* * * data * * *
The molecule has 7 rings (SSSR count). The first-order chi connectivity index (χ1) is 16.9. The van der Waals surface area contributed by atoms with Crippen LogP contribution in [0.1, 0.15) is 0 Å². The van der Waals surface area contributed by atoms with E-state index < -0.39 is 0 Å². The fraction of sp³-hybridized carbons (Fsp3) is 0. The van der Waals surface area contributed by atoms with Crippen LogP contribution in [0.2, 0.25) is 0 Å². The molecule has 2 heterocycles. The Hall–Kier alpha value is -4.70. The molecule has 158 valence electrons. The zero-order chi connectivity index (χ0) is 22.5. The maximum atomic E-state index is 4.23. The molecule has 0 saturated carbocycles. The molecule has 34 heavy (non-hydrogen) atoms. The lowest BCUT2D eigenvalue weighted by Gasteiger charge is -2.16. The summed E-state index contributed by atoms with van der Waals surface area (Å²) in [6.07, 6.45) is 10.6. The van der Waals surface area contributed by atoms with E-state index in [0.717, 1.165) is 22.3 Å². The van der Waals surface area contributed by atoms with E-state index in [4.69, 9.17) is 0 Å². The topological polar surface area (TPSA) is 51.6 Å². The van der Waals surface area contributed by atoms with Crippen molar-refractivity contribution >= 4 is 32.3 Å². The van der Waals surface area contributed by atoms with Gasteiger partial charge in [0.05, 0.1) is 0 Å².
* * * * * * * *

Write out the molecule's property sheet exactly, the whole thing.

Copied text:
The molecule has 7 rings (SSSR count). The first-order chi connectivity index (χ1) is 16.9. The van der Waals surface area contributed by atoms with Crippen LogP contribution in [0.1, 0.15) is 0 Å². The van der Waals surface area contributed by atoms with E-state index < -0.39 is 0 Å². The fraction of sp³-hybridized carbons (Fsp3) is 0. The van der Waals surface area contributed by atoms with Crippen LogP contribution in [0.2, 0.25) is 0 Å². The molecule has 2 heterocycles. The Hall–Kier alpha value is -4.70. The molecule has 158 valence electrons. The zero-order chi connectivity index (χ0) is 22.5. The maximum atomic E-state index is 4.23. The molecule has 0 saturated carbocycles. The molecule has 34 heavy (non-hydrogen) atoms. The lowest BCUT2D eigenvalue weighted by Gasteiger charge is -2.16. The summed E-state index contributed by atoms with van der Waals surface area (Å²) in [6.07, 6.45) is 10.6. The van der Waals surface area contributed by atoms with E-state index in [0.717, 1.165) is 22.3 Å². The van der Waals surface area contributed by atoms with E-state index in [4.69, 9.17) is 0 Å². The topological polar surface area (TPSA) is 51.6 Å². The van der Waals surface area contributed by atoms with Crippen molar-refractivity contribution >= 4 is 32.3 Å². The van der Waals surface area contributed by atoms with Gasteiger partial charge in [0.05, 0.1) is 0 Å².